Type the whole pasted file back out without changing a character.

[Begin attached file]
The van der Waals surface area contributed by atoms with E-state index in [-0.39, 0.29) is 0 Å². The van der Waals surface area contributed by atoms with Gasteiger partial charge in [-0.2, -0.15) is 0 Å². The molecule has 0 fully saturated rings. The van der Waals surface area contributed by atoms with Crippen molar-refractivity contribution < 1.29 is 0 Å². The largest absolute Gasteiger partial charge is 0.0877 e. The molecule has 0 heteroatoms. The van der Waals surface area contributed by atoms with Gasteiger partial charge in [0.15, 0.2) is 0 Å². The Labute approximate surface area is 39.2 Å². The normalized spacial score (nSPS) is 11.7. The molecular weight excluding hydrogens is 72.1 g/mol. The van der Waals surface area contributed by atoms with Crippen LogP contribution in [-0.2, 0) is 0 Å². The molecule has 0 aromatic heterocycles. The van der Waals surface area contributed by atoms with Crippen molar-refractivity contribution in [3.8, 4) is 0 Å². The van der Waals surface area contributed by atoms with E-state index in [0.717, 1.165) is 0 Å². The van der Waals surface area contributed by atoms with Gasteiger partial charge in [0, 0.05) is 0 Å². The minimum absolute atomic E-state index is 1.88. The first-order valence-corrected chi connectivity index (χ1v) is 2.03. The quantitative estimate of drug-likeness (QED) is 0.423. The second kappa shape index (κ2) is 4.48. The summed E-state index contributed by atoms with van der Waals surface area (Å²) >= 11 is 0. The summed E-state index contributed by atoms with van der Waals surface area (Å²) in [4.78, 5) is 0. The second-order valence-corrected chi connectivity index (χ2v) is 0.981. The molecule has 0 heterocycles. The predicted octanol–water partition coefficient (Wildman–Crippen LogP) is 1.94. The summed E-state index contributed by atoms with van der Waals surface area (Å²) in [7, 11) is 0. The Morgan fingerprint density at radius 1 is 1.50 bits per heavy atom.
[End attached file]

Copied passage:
The van der Waals surface area contributed by atoms with E-state index in [-0.39, 0.29) is 0 Å². The van der Waals surface area contributed by atoms with Gasteiger partial charge in [-0.2, -0.15) is 0 Å². The molecule has 0 fully saturated rings. The van der Waals surface area contributed by atoms with Crippen molar-refractivity contribution < 1.29 is 0 Å². The largest absolute Gasteiger partial charge is 0.0877 e. The molecule has 0 heteroatoms. The van der Waals surface area contributed by atoms with Gasteiger partial charge in [0.15, 0.2) is 0 Å². The Labute approximate surface area is 39.2 Å². The normalized spacial score (nSPS) is 11.7. The molecular weight excluding hydrogens is 72.1 g/mol. The van der Waals surface area contributed by atoms with Crippen LogP contribution in [-0.2, 0) is 0 Å². The molecule has 0 aromatic heterocycles. The van der Waals surface area contributed by atoms with Crippen molar-refractivity contribution in [3.8, 4) is 0 Å². The van der Waals surface area contributed by atoms with E-state index in [0.717, 1.165) is 0 Å². The van der Waals surface area contributed by atoms with Gasteiger partial charge in [0, 0.05) is 0 Å². The minimum absolute atomic E-state index is 1.88. The first-order valence-corrected chi connectivity index (χ1v) is 2.03. The quantitative estimate of drug-likeness (QED) is 0.423. The second kappa shape index (κ2) is 4.48. The summed E-state index contributed by atoms with van der Waals surface area (Å²) >= 11 is 0. The summed E-state index contributed by atoms with van der Waals surface area (Å²) in [4.78, 5) is 0. The second-order valence-corrected chi connectivity index (χ2v) is 0.981. The molecule has 0 heterocycles. The predicted octanol–water partition coefficient (Wildman–Crippen LogP) is 1.94. The summed E-state index contributed by atoms with van der Waals surface area (Å²) in [7, 11) is 0. The Morgan fingerprint density at radius 1 is 1.50 bits per heavy atom.